Perez takes up new role in old workplace
State's former labor secretary back at Civil Rights Division
Thomas E. Perez planned to spend his first day on his new job Thursday getting his identification card and walking around to see old friends at the U.S. Department of Justice's Civil Rights Division.
For nearly a decade in the 1980s and 1990s, Perez, who until Wednesday was Maryland's secretary of the Department of Labor, Licensing and Regulation, had served as a federal prosecutor in the division.
"I feel like I'm coming home," Perez, who turned 48 on Wednesday, said in a telephone interview.
Now he returns as the director of the division, after the U.S. Senate confirmed him Tuesday on a 72-22 vote.
"Many people I worked with are still here," Perez said. "These are people who taught me to be a lawyer, really."
Perez, who was appointed to his state post in January 2007 by Gov. Martin O'Malley (D), was nominated March 31 by President Barack Obama (D). On June 4, the Senate Judiciary Committee approved his appointment, but Senate Republicans held up the confirmation until this week's vote.
Perez will take over the division at a time when Attorney General Eric Holder has said he intends to make civil rights a priority. Senators said the division languished under President George W. Bush's administration, with many vacancies filled by attorneys opposed to civil rights enforcement.
The Civil Rights Division prosecutes violations of federal civil rights laws from discrimination in hiring practices to housing to human trafficking.
U.S. Sen. Barbara Mikulski (D) of Baltimore, who criticized Bush's operation of the Civil Rights Division, said Perez would get it "back on track and enforce this country's civil rights laws to combat discrimination, protect minorities and hold violators accountable."
On Sept. 22, O'Malley announced Alexander Sanchez, a United Way of America executive, as the new DLLR secretary to succeed Perez.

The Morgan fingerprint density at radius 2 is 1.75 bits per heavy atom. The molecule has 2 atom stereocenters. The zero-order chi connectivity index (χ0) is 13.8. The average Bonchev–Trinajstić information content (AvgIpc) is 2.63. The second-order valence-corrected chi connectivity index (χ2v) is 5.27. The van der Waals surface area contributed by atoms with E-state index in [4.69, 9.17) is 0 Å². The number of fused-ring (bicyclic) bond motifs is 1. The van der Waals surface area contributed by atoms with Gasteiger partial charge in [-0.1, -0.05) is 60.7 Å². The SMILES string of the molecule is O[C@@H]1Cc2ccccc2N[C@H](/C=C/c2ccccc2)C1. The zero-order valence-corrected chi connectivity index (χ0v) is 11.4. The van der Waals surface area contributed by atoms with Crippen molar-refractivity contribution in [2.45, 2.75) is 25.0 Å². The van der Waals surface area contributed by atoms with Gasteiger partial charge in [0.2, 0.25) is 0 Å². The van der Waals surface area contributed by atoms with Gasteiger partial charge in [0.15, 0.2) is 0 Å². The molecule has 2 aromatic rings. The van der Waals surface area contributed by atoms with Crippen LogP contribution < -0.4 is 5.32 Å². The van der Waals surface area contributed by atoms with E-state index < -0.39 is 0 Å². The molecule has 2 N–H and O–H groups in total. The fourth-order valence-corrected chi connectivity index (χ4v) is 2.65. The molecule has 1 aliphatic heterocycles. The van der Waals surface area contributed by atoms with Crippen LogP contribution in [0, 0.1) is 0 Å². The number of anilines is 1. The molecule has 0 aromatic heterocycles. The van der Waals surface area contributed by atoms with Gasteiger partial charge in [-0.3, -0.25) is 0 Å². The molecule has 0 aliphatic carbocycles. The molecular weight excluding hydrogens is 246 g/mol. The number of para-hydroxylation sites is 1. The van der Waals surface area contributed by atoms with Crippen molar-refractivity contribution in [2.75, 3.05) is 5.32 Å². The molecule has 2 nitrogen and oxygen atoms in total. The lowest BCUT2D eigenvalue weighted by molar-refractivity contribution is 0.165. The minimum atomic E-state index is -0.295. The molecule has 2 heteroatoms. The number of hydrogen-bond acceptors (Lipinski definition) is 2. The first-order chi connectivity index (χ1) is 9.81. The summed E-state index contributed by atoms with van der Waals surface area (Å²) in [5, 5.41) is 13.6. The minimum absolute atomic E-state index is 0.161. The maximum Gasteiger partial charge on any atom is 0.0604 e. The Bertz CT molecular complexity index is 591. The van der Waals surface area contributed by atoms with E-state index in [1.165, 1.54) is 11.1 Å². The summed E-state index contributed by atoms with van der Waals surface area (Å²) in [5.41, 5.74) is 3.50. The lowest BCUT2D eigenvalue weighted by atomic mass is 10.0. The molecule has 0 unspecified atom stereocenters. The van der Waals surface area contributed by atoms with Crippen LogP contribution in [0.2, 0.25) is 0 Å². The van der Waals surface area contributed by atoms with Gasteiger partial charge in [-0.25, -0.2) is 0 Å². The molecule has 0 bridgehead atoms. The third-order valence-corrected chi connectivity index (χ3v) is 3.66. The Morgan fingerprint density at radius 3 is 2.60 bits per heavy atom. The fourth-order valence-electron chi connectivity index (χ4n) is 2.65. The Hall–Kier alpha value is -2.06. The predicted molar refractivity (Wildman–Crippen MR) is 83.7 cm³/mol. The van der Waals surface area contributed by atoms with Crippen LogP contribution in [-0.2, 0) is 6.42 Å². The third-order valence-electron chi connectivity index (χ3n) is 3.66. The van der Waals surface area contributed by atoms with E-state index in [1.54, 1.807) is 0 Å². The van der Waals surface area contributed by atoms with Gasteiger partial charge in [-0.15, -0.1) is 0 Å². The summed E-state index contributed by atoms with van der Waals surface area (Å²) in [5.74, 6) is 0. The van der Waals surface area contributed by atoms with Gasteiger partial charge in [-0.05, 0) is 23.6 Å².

Perez said he intends to follow his instructions from Holder to revitalize the Civil Rights Division. The delay in his confirmation gave him an opportunity to think about what needs to be done.
"I'm excited to begin," he said.
Perez, a former Montgomery County council member, said he knows that a number of Republican political appointees were placed in the division at the end of the Bush administration.
"One of our goals is to make sure hiring is depoliticized," he said. "I want to return it to its nonpartisan roots."
Perez said he was proud to have served in the department previously under Republican and Democratic administrations.
"We're going to work with everybody we have," he said.
Attorneys in the division who are not effective at civil rights enforcement will be held accountable, "whether Republican, Democrat or independent," Perez said.
The Takoma Park resident said his term on the Montgomery County Council, where he served from 2002 to 2006, helped show him the importance of enforcing civil rights laws.
"You understand the plight of vulnerable people," he said.
Perez will have a strong supporter in his corner in U.S. Sen. Benjamin L. Cardin (D) of Pikesville, a member of the Senate Judiciary Committee. "Tom Perez has been an aggressive champion for justice and the public good his entire career," Cardin said. "The Civil Rights Division is our nation's moral conscience and, with Tom's leadership, will again be empowered to take action against those who violate our laws."